Apr 24, 2012 A winning formula: Conway teacher wins national award
Twenty-three teachers, including Conway educator Shiloh Harder, were recently named as the 2012 All American Teachers of the Year by the National Math and Science Initiative (NMSI) – the leading national non-profit organization for improving American students’ math and science achievement.
Harder is an AP calculus teacher at Conway High School West.
“These teachers have demonstrated a total commitment to their students’ academic growth and are truly role models for the other teachers participating in NMSI’s APTIP,” said Dr. Mary Ann Rankin, president and CEO of NMSI. “Their efforts continue to drive impressive results by their students and inspire other teachers.”
The awards were given to one teacher each in Advanced Placement math, science and English from seven states that participate in AP training and incentive programs.
Harder has 13 years of teaching experience with the last eight years as a staff member at Conway High. He is an honors with distinction graduate of Hendrix College with a bachelor of arts degree in mathematics. He also holds a master of arts degree in mathematics from the University of Central Arkansas. He was declared a national board certified teacher in Nov. 2010 by the National Board for Professional Teaching Standards.
Conway High School East and West are in their second year as grant recipients from the Arkansas Advanced Initiative for Math and Science. Last year, Conway’s growth in the number of student participants and the number of successful test scores advanced the school to well above the national average for the College Board’s Advanced Placement Program.
In 2011, Conway’s number of successful AP exam scores was the highest in the state for AAIMS high schools.
Harder joins a distinguished group of 23 teachers recognized by NMSI as its 2012 All American Teacher of the Year Award winners. Other Arkansas educators named winners are:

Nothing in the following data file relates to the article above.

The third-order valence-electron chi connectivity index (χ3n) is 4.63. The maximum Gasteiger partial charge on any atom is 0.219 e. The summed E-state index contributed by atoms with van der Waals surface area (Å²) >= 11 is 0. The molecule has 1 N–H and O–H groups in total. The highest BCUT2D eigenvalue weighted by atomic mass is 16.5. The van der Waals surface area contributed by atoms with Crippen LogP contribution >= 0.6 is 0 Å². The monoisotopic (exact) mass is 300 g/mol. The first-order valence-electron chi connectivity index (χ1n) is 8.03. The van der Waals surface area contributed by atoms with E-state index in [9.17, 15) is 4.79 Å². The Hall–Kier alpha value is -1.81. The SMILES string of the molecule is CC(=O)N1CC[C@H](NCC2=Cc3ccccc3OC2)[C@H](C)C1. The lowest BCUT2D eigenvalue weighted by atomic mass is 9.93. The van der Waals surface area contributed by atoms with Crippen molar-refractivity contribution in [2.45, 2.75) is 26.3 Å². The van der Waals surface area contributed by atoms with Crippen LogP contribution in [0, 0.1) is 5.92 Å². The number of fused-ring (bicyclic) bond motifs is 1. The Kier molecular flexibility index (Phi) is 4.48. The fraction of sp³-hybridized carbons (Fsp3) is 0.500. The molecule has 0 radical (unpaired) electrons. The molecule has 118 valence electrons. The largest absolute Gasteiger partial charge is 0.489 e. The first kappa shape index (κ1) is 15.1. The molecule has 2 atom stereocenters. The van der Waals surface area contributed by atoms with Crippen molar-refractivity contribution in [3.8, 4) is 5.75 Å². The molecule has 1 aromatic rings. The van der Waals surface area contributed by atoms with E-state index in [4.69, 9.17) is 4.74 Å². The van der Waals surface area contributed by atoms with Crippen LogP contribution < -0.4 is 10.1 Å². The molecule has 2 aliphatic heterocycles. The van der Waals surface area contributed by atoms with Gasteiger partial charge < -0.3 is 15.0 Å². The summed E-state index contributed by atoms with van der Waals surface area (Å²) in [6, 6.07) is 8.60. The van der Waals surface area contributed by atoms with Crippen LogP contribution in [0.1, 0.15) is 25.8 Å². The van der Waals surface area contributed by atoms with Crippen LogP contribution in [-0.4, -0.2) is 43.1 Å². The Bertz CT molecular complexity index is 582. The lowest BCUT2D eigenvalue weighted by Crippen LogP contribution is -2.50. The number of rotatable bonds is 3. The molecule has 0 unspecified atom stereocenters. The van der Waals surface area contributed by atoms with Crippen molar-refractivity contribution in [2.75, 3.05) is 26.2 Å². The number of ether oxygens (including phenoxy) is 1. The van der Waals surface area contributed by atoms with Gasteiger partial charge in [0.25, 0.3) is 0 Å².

English: John Havel, Wilbur D. Mills High School, Little Rock.
Science: David Wentz, Pea Ridge High School, Pea Ridge.
Teachers producing outstanding results during the 2011-12 school year were invited to apply for the competition by organizations administering the NMSI grant program in their states. To be eligible, the candidates had to be a current AP math, science or English classroom teacher in a public high school participating in the NMSI APTIP, demonstrate positive results in APTIP, demonstrate a commitment to teaching as a career and be an inspiring model of excellence to others. Nominations were judged by a panel of NMSI educators.
NMSI was launched in 2007 by top leaders in business, education and science to reverse the United States’ troubling decline in math and science education. NMSI is focused on improving the American public school system by replicating programs nationally that have documented success: the AP Training and Incentive Program (APTIP) to expand the number high school students mastering college-level Advanced Placement courses and UTeach, a program to recruit and prepare college students to become qualified math, science and computer science teachers.
Founding sponsors for NMSI include Exxon Mobil Corporation, the Bill and Melinda Gates Foundation and the Michael and Susan Dell Foundation.
The APTIP approach currently is being implemented in 10 states: Arkansas, Alabama, Colorado, Connecticut, Kentucky, Massachusetts, New Mexico, South Dakota, Texas and Virginia.
The Advanced Placement Training and Incentive Program (APTIP) dramatically increases the performance of high school students in rigorous AP courses in math, science and English. The comprehensive approach includes intensive teacher training, support from master teachers, increased time on task for students in special study sessions, open enrollment and incentives for teachers and students. Passing AP exam scores are almost universally accepted for course credit by the nation’s colleges and universities, which see success in AP courses as reliable indicators of students’ subject-area knowledge and capacity for college-level thinking.